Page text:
Additional Reading: My Child Already Has A Food Allergy: Can They Have SpoonfulONE?

    Can my child with food allergies eat SpoonfulONE?

    Food allergies can happen at any time as your child grows up, so the most important consideration to make before starting SpoonfulONE is to do so before your child develops a food allergy. You should not use SpoonfulONE if your baby has a known allergy to any of the ingredients listed in SpoonfulONE products.

    Additional Reading: My Child Already Has A Food Allergy: Can They Have SpoonfulONE?

    Will SpoonfulONE cause a reaction?

    Each SpoonfulONE product includes the same spoonful of peanuts, milk, shellfish (shrimp), tree nuts (almonds, cashews, hazelnuts, pecans, pistachios, and walnuts), egg, fish (cod and salmon), grains (oats and wheat), soy, and sesame. 

    Early introduction of allergens is designed to train the immune system to see foods as just foods, not to cure an existing food allergy. If your child has already developed a food allergy to one of the above foods, they could have a reaction to SpoonfulONE, but early introduction of these allergens will not cause a reaction.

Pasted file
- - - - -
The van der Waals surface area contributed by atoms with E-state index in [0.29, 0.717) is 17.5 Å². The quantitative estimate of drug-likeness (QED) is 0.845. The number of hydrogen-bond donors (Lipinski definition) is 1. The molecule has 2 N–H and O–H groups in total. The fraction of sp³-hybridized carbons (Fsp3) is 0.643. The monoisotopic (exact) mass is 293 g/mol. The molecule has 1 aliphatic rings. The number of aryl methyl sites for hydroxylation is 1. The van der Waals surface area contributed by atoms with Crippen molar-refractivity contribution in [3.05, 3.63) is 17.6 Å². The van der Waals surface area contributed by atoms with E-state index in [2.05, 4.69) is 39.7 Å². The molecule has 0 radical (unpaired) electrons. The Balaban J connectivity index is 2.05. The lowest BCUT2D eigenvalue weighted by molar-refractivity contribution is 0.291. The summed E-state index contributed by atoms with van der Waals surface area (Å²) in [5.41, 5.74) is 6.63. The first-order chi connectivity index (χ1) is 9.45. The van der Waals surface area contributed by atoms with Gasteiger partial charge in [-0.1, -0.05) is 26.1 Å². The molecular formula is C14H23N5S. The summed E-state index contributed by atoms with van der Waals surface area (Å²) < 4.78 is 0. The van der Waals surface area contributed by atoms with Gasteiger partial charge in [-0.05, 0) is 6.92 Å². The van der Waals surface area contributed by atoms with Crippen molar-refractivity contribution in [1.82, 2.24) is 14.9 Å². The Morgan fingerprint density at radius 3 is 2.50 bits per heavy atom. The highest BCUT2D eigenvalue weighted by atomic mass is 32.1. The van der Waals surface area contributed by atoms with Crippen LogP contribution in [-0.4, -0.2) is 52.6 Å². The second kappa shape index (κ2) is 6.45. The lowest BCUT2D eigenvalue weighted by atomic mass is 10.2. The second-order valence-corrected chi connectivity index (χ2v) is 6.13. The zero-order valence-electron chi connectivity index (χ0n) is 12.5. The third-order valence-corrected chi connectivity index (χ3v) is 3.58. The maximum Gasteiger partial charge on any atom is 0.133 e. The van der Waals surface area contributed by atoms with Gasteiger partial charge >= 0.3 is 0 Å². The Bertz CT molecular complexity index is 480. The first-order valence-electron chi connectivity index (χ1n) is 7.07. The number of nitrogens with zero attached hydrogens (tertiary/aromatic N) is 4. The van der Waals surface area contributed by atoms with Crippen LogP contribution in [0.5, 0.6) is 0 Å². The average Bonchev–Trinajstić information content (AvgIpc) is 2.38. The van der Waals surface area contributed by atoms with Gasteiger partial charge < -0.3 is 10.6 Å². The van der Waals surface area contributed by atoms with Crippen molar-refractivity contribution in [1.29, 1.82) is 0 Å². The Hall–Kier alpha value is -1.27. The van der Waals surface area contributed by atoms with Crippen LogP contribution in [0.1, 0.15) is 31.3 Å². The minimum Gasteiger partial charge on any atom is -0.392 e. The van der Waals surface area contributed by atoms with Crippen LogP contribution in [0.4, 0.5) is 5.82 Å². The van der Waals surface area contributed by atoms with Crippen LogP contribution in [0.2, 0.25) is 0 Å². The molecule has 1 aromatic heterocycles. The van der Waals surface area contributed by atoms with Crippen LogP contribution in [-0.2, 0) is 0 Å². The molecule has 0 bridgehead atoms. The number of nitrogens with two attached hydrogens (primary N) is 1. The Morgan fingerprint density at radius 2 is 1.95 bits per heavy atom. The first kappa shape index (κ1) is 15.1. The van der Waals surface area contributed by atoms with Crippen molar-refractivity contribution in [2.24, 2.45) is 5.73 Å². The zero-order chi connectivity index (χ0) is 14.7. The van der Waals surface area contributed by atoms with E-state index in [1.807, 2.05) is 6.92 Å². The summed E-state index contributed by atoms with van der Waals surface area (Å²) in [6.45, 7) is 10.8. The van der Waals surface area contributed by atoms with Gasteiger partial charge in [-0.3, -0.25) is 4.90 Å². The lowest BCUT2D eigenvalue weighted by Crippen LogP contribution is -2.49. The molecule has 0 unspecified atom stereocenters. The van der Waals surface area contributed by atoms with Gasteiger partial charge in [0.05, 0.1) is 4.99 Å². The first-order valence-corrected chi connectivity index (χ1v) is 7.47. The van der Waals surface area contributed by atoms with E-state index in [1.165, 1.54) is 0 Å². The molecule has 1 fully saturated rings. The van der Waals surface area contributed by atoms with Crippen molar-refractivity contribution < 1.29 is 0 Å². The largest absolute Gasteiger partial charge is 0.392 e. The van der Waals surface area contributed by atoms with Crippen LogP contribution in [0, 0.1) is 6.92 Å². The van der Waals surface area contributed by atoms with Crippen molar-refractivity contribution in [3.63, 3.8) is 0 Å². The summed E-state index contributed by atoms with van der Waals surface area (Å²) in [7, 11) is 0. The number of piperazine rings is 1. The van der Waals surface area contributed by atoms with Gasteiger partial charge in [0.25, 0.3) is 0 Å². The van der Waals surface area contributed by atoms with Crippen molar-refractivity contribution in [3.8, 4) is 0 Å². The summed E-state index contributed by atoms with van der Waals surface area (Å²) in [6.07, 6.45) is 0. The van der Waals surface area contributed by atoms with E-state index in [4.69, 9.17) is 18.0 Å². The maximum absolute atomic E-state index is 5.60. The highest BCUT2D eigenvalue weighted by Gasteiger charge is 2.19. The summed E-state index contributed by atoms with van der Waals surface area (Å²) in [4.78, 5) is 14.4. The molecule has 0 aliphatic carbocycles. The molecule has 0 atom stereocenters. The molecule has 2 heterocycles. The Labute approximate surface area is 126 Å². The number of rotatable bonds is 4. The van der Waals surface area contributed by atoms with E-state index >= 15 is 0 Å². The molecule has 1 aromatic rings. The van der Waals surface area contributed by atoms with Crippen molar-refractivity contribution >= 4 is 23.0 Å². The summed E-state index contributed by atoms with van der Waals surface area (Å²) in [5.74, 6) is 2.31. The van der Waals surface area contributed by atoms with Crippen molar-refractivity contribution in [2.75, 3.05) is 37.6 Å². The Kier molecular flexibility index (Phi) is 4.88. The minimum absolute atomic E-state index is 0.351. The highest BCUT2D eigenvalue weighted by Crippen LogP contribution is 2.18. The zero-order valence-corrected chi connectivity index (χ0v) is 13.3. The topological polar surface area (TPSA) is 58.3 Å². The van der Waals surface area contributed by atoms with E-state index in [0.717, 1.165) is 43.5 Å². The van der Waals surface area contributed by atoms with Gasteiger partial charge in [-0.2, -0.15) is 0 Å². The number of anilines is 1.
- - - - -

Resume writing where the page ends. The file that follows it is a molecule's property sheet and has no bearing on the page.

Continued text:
What if my baby has food intolerance? Should I introduce allergens or give them SpoonfulONE?

    Intolerances are different from a physician-diagnosed food allergy (IgE-mediated food allergy). For parents with specific health concerns, we always recommend consulting with a pediatrician or healthcare provider to determine whether food products like SpoonfulONE containing small amounts (30mg) of potentially allergenic foods like peanut and egg are appropriate for your child.

    SpoonfulONE should not be taken by a child who has already been diagnosed with an IgE-mediated food allergy.

    Additional Reading: Food Allergies vs Food Intolerances: What’s the Difference?





    If you have any further questions you can speak with a trained safety specialist at #1 (844) 81 SPOON or email us support@spoonfulone.com or talk with your pediatrician about the importance of allergen introduction. Here are a few questions to get you started.